Emmys: How the 'Planet Earth II' Cinematographer Filmed Komodo Dragons With "Teeth Like Steak Knives"

"They can run as fast as I can, with no warning," says Mark MacEwen.
Courtesy of BBC America

Planet Earth II — BBC America’s epic sequel to 2006 nature documentary series, Planet Earth — involved 42 different camera operators, who filmed in 40 countries over the course of a four-year production schedule. That included photographing such rare creatures as snow leopards and Komodo dragons in a wide range of remote, and sometime dangerous, terrains.

Cinematographer Mark MacEwen related that, during the shoot, the team also aimed for a “more intimate, involving style” to tell the David Attenborough-narrated stories. “Wildlife programs have more usually been very observational, long-lens style, and for this series, we wanted to try and take the viewer on a journey with the animal character whenever possible,” said MacEwen.

One way that he did this was with the use of a Freefly MoVI, which he described as a handheld stabilizer "that allowed for a very cinematic look with freedom of movement that I've not had with older technologies like sliders and jibs. It meant we could move with our characters and take our audience on the characters’ journeys. To be able to follow an Indri lemur leaping through the forest was amazing, or walking with a Komodo dragon hopefully allowed people to feel closer to each of the characters.

“Filming dragons was very challenging for me, as they are top predators,” he related. “And trying to be immersive and close to a top predator that has teeth like steak knives, skin like armor plating and can run as fast as I can, with no warning, is definitely something that gets the pulse racing. I worked alongside an expert scientist and had someone keeping an eye on the dragons and me, as it's easy to become absorbed in the moment or the shot while filming, and with something like a Komodo dragon, having someone to keep my safety in mind was really necessary.”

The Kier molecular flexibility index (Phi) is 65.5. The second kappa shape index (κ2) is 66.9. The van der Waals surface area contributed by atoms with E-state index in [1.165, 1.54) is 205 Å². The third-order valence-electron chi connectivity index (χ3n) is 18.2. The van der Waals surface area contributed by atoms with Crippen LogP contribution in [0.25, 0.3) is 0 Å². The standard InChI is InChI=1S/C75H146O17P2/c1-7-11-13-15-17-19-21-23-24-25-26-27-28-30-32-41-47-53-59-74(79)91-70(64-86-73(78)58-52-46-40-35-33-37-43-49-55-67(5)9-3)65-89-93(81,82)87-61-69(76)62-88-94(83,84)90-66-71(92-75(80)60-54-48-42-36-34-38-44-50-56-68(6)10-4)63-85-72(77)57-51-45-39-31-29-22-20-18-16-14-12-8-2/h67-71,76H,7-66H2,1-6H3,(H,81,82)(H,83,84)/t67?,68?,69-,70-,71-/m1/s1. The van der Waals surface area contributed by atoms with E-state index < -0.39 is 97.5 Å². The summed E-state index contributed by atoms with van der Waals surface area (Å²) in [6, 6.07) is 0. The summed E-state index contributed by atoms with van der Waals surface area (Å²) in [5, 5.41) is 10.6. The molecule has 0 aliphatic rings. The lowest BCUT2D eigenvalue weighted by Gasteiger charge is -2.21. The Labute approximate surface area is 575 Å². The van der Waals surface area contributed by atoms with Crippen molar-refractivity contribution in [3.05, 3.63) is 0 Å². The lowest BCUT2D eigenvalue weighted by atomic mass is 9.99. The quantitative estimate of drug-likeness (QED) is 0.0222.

For MacEwen, filming in jungles or near the sea was also particularly challenging. “Jungles are tough places; they can be very inhospitable, humid, hot, dark places with animals, insects and plants all trying to defend themselves, suck your blood or hide,” he said. “The canopy cover can make it incredibly dark, and the vegetation is often so thick you can't follow animals or see them. Many times I could hear branches and leaves being moved and know I'm close to the animal character, but never see them, due to vegetation. They also tend to be in fairly remote parts of the world where it's hard to get much support if you have any problems.

“Jungles also put lots of pressure on equipment; the constant humidity and rainfall is something no camera likes, especially modern cameras and stabilizers. I've had stabilizers break and go down on location because of a single drop of water falling from the tree canopy and landing in exactly the wrong place, causing it to go up in a puff of smoke. I've had insects crawling into fan systems of cameras and stopping them working.” He added that other crews had challenges such as camping on volcanoes, filming penguins in remote areas or shooting snow leopards in the mountains.

The entire production was shot in 4K resolution (four times that of HD). "Filming in 4K resolution also really lets you see every scale on a dragon's skin or the hair on an Indri's hand. For other sequences, like the rain sequence in the jungles episode, we used [high-speed cameras], up to 1,000 frames per second in 4K," said MacEwen.

Each department had its own challenges. For instance, the editorial team had a large volume of dailies (according to editor David Pearce, about 300-400 hours of dailies for the “Cities” episode). Additionally, the series was “unscripted to a large extent,” explained Pearce. “A shooting script had been created as the shoots happened, so I knew roughly what the main behavior of each sequence was that had been captured, but often I found it more dramatically gripping or visually revealing to cut sequences in an alternate way. Many of the sequences featured 'characters' as well; these obviously developed and became more apparent as the sequences evolved.”

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